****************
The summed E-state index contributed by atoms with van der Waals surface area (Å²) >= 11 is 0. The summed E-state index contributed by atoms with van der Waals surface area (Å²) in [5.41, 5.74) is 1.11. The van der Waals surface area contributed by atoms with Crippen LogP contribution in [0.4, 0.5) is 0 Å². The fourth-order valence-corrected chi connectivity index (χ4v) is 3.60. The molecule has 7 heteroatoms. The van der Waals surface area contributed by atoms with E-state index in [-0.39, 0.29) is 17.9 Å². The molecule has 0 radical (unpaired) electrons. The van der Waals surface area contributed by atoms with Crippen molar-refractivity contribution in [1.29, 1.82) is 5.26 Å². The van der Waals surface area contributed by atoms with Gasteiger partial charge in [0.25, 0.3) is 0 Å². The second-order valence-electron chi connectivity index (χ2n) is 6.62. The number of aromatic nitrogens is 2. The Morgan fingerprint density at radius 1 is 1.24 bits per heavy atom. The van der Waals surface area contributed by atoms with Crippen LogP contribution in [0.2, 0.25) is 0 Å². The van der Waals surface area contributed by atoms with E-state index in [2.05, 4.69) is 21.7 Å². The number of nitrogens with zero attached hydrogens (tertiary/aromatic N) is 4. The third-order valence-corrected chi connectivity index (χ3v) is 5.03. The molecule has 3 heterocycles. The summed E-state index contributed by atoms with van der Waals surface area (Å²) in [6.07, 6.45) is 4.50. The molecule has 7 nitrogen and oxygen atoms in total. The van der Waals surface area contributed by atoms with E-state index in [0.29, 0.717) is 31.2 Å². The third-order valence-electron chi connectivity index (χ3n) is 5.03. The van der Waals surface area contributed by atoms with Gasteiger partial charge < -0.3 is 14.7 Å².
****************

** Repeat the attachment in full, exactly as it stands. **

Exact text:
The summed E-state index contributed by atoms with van der Waals surface area (Å²) >= 11 is 0. The summed E-state index contributed by atoms with van der Waals surface area (Å²) in [5.41, 5.74) is 1.11. The van der Waals surface area contributed by atoms with Crippen LogP contribution in [0.4, 0.5) is 0 Å². The fourth-order valence-corrected chi connectivity index (χ4v) is 3.60. The molecule has 7 heteroatoms. The van der Waals surface area contributed by atoms with E-state index in [-0.39, 0.29) is 17.9 Å². The molecule has 0 radical (unpaired) electrons. The van der Waals surface area contributed by atoms with Crippen molar-refractivity contribution in [1.29, 1.82) is 5.26 Å². The van der Waals surface area contributed by atoms with Gasteiger partial charge in [0.25, 0.3) is 0 Å². The second-order valence-electron chi connectivity index (χ2n) is 6.62. The number of aromatic nitrogens is 2. The Morgan fingerprint density at radius 1 is 1.24 bits per heavy atom. The van der Waals surface area contributed by atoms with Crippen LogP contribution in [0.2, 0.25) is 0 Å². The van der Waals surface area contributed by atoms with E-state index in [2.05, 4.69) is 21.7 Å². The number of nitrogens with zero attached hydrogens (tertiary/aromatic N) is 4. The third-order valence-corrected chi connectivity index (χ3v) is 5.03. The molecule has 3 heterocycles. The summed E-state index contributed by atoms with van der Waals surface area (Å²) in [6.07, 6.45) is 4.50. The molecule has 7 nitrogen and oxygen atoms in total. The van der Waals surface area contributed by atoms with E-state index in [0.29, 0.717) is 31.2 Å². The third-order valence-electron chi connectivity index (χ3n) is 5.03. The van der Waals surface area contributed by atoms with Gasteiger partial charge < -0.3 is 14.7 Å².